Bartenders

This was written on fiveonenine.com by the site admin J Cloth. He has been around for a bit and understand the music industry. I grew up trying to play music for people, and this here is hilarious and informative all at the same time. Take a read. This is the guy who actually knows what he is talking about, not your buddy who knows another buddy who knows a guy who hung out with Hedley once.

Live music shows are completely different than club nights. Generally speaking, the average person spends less than $10 at a show at the bar, versus much more on club nights, which in turn means less tips for the bartenders (does not apply in live music venues). In some cases this causes bartenders to refuse to work live music events, especially when it’s an all ages event (this often occurs in live music venues).

Because of these facts above, we can assume the following:

The bartender is actually a fan of live music, be it the style being played or in general.

Because of this, you have an advantage to make a fan or a friend.

But before we get to that, let’s examine the art of tipping.

In our free world economy, it is generally accepted that you should tip between 10% and 15%. It should be noted that the quality of subsequent service will, in most cases, increase based on the amount and rate of tipping. When trying to win the affection (service) and regard (impression) of a bartender, it is always best to exceed this amount. (These hints can be used in non-band life as well).

When extremely lucky, bands are given drink tickets. In many of these cases, band members of bands who are likely to be unsuccessful will fail to tip entirely. Note: ALL BARTENDERS NOTICE THAT YOU ARE A CHEAPSKATE, and many will discuss the fact among friends, staff and anyone who will listen, at some point.

It should be noted that I am not being paid by a Bartender’s union on this, but:

YOU SHOULD ALWAYS TIP A BARTENDER!!!!

You tip on the service of the drink, not on the cost of the drink to you.

That said, there a few a ways to do this, none of which can guarantee anything.

1) Tip a large amount at the beginning. This amount should be in the red or green bill variety (for Canadians of coruse). Should you try this tactic, it is always best to make it evident. It will definitely result in prompter service and in many cases, some free drinks.
2) Tip per drink. Unless you tip quite well, this is likely to go unnoticed, unless no one is drinking or no one is there.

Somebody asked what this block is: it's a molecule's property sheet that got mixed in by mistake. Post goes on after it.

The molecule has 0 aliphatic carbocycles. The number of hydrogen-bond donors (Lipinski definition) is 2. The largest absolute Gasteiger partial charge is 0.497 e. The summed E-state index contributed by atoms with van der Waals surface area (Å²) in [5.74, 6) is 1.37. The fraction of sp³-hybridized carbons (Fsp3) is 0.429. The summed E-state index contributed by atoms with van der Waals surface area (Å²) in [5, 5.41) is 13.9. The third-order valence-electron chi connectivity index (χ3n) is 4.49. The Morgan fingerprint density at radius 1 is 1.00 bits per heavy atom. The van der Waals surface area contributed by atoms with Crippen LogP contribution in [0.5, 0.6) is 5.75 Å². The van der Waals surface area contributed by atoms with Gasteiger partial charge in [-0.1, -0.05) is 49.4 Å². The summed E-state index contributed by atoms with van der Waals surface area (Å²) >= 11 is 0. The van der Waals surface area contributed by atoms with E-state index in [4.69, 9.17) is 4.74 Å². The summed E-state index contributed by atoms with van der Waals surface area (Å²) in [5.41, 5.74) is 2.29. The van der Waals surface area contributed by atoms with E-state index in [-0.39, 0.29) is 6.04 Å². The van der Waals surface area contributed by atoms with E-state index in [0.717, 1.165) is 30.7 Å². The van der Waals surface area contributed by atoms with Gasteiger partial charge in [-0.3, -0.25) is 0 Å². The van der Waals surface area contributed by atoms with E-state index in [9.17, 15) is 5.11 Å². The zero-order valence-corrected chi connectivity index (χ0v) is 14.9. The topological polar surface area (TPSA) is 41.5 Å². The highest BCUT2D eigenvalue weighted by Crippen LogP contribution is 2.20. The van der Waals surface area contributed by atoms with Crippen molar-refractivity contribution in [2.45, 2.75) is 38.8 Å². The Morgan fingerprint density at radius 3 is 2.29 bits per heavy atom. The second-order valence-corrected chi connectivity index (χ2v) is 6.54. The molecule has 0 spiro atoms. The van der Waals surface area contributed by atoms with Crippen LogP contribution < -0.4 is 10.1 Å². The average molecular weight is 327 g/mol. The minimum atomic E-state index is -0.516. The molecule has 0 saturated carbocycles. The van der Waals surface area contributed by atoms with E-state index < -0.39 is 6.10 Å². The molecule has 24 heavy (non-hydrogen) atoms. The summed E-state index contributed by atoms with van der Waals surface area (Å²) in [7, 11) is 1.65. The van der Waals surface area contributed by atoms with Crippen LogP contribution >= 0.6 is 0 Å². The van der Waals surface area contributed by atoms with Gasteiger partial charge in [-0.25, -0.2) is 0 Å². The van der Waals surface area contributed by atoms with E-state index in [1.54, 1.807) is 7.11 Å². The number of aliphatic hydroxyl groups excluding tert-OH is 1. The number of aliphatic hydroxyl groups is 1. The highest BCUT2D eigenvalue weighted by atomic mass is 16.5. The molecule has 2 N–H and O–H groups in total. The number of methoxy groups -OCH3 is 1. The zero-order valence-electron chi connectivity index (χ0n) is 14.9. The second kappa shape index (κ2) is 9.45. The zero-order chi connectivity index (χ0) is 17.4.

3) Tip quite well at the end of the night before the bartender leaves. While this tactic often gains praise, it usually means less free drinks.

Beyond the monetary amount of tipping, you can use the bartender to your advantage to gain fans and shows.

While this tidbit of information should normally cost you, at the very least your first to third born, I offer it to you here, for free, because I want you to praise my posts (and me as you would Count Chocula).

Always try and give the bartender a shirt.

This should only happen if they seem likely to wear your shirt in such cases as they seemed to actually like you or your band. Never mistake “feigning interest” as the real thing as bartenders can be sultry vixens (and/or the male equivalent) and will do so by pretending they care that you exist.

Should you find yourself in a situation where you are absolutely certain the bartender is into you and/or your band, hook them up with a shirt. A shirt is best because everyone gets to see it. Of course if there’s more than one bartender be prepared to do it multiple times (you might have to do this for the bar back or runner too, but not security, they don’t like you remember). This may seem like it’s costing you a lot, but in the real world this is known as marketing. Besides the fact you’ve gained a powerful billboard to promoter you band (especially if the bartender is the sultry vixen or male equivalent spoken about earlier) you have also gained an ally in the club/venue who will herald your name to staff, friends, management, owners and promoters. This will likely increase your chances of getting another show. Also you might get some free drinks out of it.

It’s always best to ascertain this situation before the end of the night as you are most likely to be remembered, and the shirt not lost. Plus in some cases the sultry vixen might disrobe in front of you (yes it happens) and you might get a glimpse of side boob or even arriola (in some cases man boobs or just hair), which is always a plus. Of course there’s also the chance of free drinks.

Please note that the free shirt should never be used as a bartering tool, even if the bartender is drooling over you. Doing so would be tacky, tasteless and not garner you positive results.

Should the situation not present itself during bar service, any bartender who attempts to purchase a shirt (even if it’s because they spilt mustard on their staff shirt) should be given a free shirt. At this point it should be assumed they’ll wear it again. This offering should be given to any and all staff who attempt to purchase one of your shirts. If you are hurting for money or just want their money (since you’ll never be back because they didn’t have Clamato juice) make a deal where they get a CD (what are these again????) for free, or something of the sort.

***NEVER LET A STAFF MEMBER INTERESTED IN YOUR BAND WALK AWAY FROM YOUR MERCH TABLE WITHOUT A DEAL***

In summation, always have money to give a bartender as tips.
Use them as a marketing tool should you gain their favour.
Be prepared to invest money in them with product.
Reap the rewards.

 

Of course the other solution is don’t tip, don’t care, and don’t be remembered tomorrow.

J.Cloth

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